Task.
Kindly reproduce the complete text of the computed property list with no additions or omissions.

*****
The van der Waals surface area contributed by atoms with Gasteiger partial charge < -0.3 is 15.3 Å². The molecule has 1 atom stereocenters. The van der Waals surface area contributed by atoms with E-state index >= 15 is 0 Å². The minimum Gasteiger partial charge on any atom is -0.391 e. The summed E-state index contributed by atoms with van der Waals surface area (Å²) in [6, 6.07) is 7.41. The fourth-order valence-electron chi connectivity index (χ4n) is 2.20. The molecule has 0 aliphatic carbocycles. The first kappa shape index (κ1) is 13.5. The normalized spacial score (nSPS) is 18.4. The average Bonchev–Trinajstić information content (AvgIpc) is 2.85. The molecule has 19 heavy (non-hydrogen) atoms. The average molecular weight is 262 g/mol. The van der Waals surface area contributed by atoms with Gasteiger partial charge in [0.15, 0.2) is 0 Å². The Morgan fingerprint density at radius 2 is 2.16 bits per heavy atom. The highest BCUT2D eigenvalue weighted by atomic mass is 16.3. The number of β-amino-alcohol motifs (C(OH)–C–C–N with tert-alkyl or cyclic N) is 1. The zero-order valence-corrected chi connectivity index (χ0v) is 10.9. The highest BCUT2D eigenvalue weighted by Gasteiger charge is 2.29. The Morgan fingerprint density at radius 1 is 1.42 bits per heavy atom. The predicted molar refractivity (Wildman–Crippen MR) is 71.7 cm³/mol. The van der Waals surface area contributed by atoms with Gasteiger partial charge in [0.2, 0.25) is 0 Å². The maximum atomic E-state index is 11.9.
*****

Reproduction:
The van der Waals surface area contributed by atoms with Gasteiger partial charge < -0.3 is 15.3 Å². The molecule has 1 atom stereocenters. The van der Waals surface area contributed by atoms with E-state index >= 15 is 0 Å². The minimum Gasteiger partial charge on any atom is -0.391 e. The summed E-state index contributed by atoms with van der Waals surface area (Å²) in [6, 6.07) is 7.41. The fourth-order valence-electron chi connectivity index (χ4n) is 2.20. The molecule has 0 aliphatic carbocycles. The first kappa shape index (κ1) is 13.5. The normalized spacial score (nSPS) is 18.4. The average Bonchev–Trinajstić information content (AvgIpc) is 2.85. The molecule has 19 heavy (non-hydrogen) atoms. The average molecular weight is 262 g/mol. The van der Waals surface area contributed by atoms with Gasteiger partial charge in [0.15, 0.2) is 0 Å². The Morgan fingerprint density at radius 2 is 2.16 bits per heavy atom. The highest BCUT2D eigenvalue weighted by atomic mass is 16.3. The number of β-amino-alcohol motifs (C(OH)–C–C–N with tert-alkyl or cyclic N) is 1. The zero-order valence-corrected chi connectivity index (χ0v) is 10.9. The highest BCUT2D eigenvalue weighted by Gasteiger charge is 2.29. The Morgan fingerprint density at radius 1 is 1.42 bits per heavy atom. The predicted molar refractivity (Wildman–Crippen MR) is 71.7 cm³/mol. The van der Waals surface area contributed by atoms with Gasteiger partial charge in [0.2, 0.25) is 0 Å². The maximum atomic E-state index is 11.9.